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After HSLDA member Kerry Ober (name changed to protect privacy) notified the Rochelle Park school district that they would be homeschooling their daughter, a school representative wrote back:
“It has come to my attention that you intend to homeschool your child. Please provide the following two required documents: (1) Letter indicating your intention to homeschool your child. (2) Brief scope and sequence of the curriculum that will be covered. It is essential that we receive these items…to ensure you are compliant with N.J.S.A. 18A:38 et seq.”
The Obers immediately contacted HSLDA for help. HSLDA Senior Counsel Scott Woodruff emailed the school official a copy of the document “Frequently Asked Question: Homeschooling” from the New Jersey Department of Education. Woodruff pointed to the FAQs that say neither a notice of intent nor a curriculum description are necessary.
The official promptly responded and agreed that the family was not required to supply the two documents he had requested. We appreciate the school system’s quick rectification.
In September of 2010, we celebrate 10 years of relative tranquility in the New Jersey homeschool community under the FAQs, which were formally published in September of 2000 (see the Jan/Feb 2001 Court Report). It is easy now to forget the troubled times that came before.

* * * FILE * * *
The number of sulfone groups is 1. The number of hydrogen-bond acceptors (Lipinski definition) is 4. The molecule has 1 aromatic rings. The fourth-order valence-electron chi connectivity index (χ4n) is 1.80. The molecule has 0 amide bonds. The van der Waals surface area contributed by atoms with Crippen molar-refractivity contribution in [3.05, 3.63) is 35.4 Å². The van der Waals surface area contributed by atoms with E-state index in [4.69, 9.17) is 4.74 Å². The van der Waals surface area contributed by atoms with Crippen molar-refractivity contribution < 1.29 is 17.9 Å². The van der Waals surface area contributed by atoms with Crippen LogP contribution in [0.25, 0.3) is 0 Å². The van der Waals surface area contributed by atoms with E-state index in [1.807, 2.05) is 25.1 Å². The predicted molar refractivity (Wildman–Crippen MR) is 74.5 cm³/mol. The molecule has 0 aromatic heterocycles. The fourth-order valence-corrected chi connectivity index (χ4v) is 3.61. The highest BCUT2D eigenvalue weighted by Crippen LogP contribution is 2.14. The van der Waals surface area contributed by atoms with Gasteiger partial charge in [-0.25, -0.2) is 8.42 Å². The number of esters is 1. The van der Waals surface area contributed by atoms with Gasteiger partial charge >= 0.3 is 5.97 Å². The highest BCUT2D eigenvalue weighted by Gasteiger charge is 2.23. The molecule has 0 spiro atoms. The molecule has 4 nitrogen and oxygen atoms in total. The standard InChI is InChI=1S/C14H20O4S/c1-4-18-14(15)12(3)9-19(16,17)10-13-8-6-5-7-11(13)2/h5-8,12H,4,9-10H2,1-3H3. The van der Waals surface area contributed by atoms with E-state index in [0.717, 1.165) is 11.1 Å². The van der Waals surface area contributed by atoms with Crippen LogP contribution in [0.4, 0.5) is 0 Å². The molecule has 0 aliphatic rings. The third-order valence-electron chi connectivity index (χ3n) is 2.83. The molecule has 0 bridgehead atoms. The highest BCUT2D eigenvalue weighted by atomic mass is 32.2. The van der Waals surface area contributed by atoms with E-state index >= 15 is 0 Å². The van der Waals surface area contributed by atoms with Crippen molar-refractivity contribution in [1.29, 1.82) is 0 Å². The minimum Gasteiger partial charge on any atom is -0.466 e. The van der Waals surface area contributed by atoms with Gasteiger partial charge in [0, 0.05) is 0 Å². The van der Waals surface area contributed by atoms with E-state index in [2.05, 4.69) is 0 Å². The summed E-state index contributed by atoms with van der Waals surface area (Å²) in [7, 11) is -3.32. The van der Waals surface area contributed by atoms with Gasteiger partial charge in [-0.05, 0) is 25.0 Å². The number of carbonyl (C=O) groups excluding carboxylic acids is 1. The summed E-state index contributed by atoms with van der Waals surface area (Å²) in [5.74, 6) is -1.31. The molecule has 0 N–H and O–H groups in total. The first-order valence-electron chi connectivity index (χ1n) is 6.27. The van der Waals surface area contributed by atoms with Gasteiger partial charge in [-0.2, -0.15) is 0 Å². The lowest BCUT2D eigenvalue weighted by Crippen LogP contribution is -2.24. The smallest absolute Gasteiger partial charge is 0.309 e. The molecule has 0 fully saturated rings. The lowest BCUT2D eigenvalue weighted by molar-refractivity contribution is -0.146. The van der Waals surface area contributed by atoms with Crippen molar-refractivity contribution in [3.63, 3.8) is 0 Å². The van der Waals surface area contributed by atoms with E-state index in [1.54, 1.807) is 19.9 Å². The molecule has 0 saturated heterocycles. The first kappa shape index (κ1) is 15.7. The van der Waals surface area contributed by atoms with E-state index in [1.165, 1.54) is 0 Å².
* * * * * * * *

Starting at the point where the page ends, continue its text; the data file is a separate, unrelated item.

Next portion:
Leading up to September of 2000, homeschooling in New Jersey was in turmoil because the prior Commissioner of Education (Leo Klagholz) had proclaimed a homeschool policy that was both hostile to freedom and out of line with state law and judicial precedent. Threats of litigation, confusion, and anxiety permeated the homeschool community.
But when a new commissioner was installed, HSLDA, major state homeschool organizations and advocates sat down with state and local education officials to work toward a fresh start. After several long and intense meetings, the result was a breakthrough.
The Department of Education withdrew the former guidelines and adopted the present FAQs. The FAQs were characterized by faithful adherence to state statutes, judicial precedent, and common sense. They brought an end to the “bad old days.” And they have proven their merit by withstanding the test of time.
Faint echoes of the old policy still linger, such as when school districts like Rochelle Park demand notice and curriculum information. But New Jersey can now be viewed as the best state overall in the Northeast region in which to homeschool.